betti

3/29/02
I loved the show, but I was suprised that there was no mention or credit given to Micky Rae, the upright bass player for the Cadillac Angels and the back up band for Wanda Jackson. Although she was briefly shown on stage with Wanda, Micky Rae plays bass better than any current rockabilly bass player I've ever seen, she even tears it up while balancing on top of her bass while standing on one foot! Give the gal some credit! The show was amazing, it's good to see someone finally giving attention to these incredible ladies and Wanda Jackson's amazing talents that haven't faltered to this day.

3/27/02
Jason C. Allen �
What an excellent program!
I am a huge Rockabilly fan and was really impressed by the research that was done to produce this mini-documentary.
The Collins Kids just tore me up!
Historically, Wanda Jackson is The Queen of Rockabilly. Great seeing her in all her glory.
I would love to see more on this topic.

3/25/02
Glenn and Suzanne �
We ditched our lounge music career in the early '80s after hearing a Minneapolis radio station play Wanda Jackson's "Mean Mean Man." We learned and lived this music for many years, putting out a 6-song EP record of original rockabilly material on our own "Drip Dry Records." Squeaky Clean played NYC clubs in the wake of the Stray Cats for several years. We are still playing great old music and are using our knowledge in schools where we present multi-media programs about rock and roll. Fans of the band can reach us at
http://www.gmfmusic.com
The program got it all right, in our humble opinion: the look, the energy and why it changed so many lives (including ours).

3/25/02
Mark Edwards �
I saw Cordell Jackson play in Memphis about 20 years ago, opening for the Panther Burns (or maybe the other way around) at The Antenna Club, a punk rock venue. I wondered about her as I watched your doc. She seemed to be a good deal older than the women in your film. As I remember her, she looked about 70 that night; though it might have been my youthful arrogance ...and/or that she was up so late. I think the Panther Burns backed her up, I remember how fast her strumming arm was moving. Is she still around?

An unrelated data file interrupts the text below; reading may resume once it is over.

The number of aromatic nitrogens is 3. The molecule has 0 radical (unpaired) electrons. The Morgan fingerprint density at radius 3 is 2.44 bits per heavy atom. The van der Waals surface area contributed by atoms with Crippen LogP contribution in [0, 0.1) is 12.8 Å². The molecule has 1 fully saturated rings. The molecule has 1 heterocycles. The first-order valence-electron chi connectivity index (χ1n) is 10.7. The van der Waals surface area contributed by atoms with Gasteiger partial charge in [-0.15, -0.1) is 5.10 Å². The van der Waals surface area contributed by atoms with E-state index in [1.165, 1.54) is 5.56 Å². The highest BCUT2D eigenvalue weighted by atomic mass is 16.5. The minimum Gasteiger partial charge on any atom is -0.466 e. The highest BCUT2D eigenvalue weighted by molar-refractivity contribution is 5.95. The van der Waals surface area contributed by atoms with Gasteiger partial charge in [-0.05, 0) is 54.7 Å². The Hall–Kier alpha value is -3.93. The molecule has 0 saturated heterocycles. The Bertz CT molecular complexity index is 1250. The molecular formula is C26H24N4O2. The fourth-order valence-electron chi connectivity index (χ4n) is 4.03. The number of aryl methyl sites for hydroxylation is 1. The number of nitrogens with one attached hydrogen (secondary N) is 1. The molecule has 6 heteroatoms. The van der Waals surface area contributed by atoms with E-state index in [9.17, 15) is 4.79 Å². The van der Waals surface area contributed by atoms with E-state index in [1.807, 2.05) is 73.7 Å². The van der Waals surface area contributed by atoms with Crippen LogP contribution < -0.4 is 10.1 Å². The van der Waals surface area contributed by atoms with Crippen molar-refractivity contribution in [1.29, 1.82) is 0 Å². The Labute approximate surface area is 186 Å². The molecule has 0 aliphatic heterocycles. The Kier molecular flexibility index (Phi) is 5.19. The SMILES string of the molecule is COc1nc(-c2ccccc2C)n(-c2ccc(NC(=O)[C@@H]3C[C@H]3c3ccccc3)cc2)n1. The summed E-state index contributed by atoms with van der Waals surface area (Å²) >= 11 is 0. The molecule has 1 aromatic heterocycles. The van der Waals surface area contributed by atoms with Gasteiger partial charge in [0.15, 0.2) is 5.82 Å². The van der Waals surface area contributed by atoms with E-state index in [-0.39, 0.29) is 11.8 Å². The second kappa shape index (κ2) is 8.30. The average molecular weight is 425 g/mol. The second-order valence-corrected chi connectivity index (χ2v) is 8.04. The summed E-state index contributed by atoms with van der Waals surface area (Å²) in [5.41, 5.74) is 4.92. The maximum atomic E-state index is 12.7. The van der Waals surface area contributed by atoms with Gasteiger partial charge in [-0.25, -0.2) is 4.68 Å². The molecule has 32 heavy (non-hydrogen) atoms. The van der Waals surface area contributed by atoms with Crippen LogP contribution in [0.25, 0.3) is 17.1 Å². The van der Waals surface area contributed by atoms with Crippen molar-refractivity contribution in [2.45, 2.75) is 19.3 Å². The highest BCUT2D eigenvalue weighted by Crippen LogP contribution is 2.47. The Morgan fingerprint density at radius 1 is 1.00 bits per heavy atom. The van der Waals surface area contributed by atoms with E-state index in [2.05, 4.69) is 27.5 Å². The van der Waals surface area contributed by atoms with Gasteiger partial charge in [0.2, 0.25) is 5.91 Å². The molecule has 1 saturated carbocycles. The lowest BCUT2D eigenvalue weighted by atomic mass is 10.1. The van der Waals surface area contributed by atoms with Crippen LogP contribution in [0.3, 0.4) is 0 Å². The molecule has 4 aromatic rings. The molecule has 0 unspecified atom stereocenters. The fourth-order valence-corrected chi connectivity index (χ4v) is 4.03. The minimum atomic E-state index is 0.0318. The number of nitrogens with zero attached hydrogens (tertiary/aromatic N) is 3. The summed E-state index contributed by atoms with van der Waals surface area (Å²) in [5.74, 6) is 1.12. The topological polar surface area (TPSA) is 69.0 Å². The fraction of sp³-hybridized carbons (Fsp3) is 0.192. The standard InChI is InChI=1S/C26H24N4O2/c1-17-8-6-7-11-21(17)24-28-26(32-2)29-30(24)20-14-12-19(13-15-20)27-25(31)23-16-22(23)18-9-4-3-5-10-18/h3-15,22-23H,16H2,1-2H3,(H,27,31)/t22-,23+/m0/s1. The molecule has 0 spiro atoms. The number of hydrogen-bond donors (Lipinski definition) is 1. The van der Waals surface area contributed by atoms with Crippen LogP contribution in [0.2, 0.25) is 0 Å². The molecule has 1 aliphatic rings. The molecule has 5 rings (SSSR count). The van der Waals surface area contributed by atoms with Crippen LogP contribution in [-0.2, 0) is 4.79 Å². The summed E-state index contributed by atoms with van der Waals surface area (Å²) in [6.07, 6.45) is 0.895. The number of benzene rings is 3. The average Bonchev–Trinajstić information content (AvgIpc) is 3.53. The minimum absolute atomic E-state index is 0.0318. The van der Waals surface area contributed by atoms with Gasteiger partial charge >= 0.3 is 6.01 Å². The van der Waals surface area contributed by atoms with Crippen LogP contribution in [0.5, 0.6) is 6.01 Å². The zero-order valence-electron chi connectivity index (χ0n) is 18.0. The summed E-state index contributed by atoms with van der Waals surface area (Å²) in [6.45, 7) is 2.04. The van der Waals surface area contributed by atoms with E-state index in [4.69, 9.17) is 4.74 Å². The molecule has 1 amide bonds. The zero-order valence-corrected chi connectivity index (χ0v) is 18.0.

3/25/02
Robert J Cugini �
Unfortunately the show was in progresswhen it aired in Philly. However I did get to see some of my Favorite Female Singer. The one, the only, none can ever compare to the lovely
Wanda Jackson. #1 and always #1.
Please air this show again.

3/25/02
Thank you so much for showing this fabulous documentary! My husband and I saw it tonight and were thrilled! I was at the first Viva Las Vegas in 1998 and saw the Collins Kids (Larry is still a spaz onstage :) It was so great to finally learn about the lives of Wanda, Janis and the other gals after listening to them all these years. Would have liked to have seen more 50's performance footage of Janis...and about 3 more hours of documentary!

3/25/02
Judy �
My boyfriend and I really enjoyed the program. I was amazed by all of these talented women that were smothered out of the music business due to narrow minded people of the 50's. The Women of Rockabilly deserve a great deal respect for venturing forward in a male dominated field and showing that a woman can equally stand her ground & rock as well as anyone.

3/25/02
It's a great idea to have a club of women who stand up and make history.
Is this a real club? I think I would like to join once I find out more about what it stands for. Please let me know.

3/24/02

Carson, Ca
Man I missed 1st half a hour of "Women of rockabilly" it's was real interesting when I seen parts from Viva What I want when will they reshow it again I hope it wasn't just one time broadcast Please reshow it again during the week.

3/22/02
I was in bed half asleep when this program came on. I was wide awake within minutes because I couldn't believe how awesome these artists were. Needless to say I attempted to buy a CD of Wanda Jackson/Collins Kids/Janice Martin today and they were all sold out. The clerk stated that the albums have been a hot item since this program aired.
I hope the powers that be plan to air this program again.

3/22/02
I was surfin threw the web and found the rockabilly music in the PBS web sight and had to check it out. It was great and I wish that this kind of music was still the in thing. When will it be on in my aria?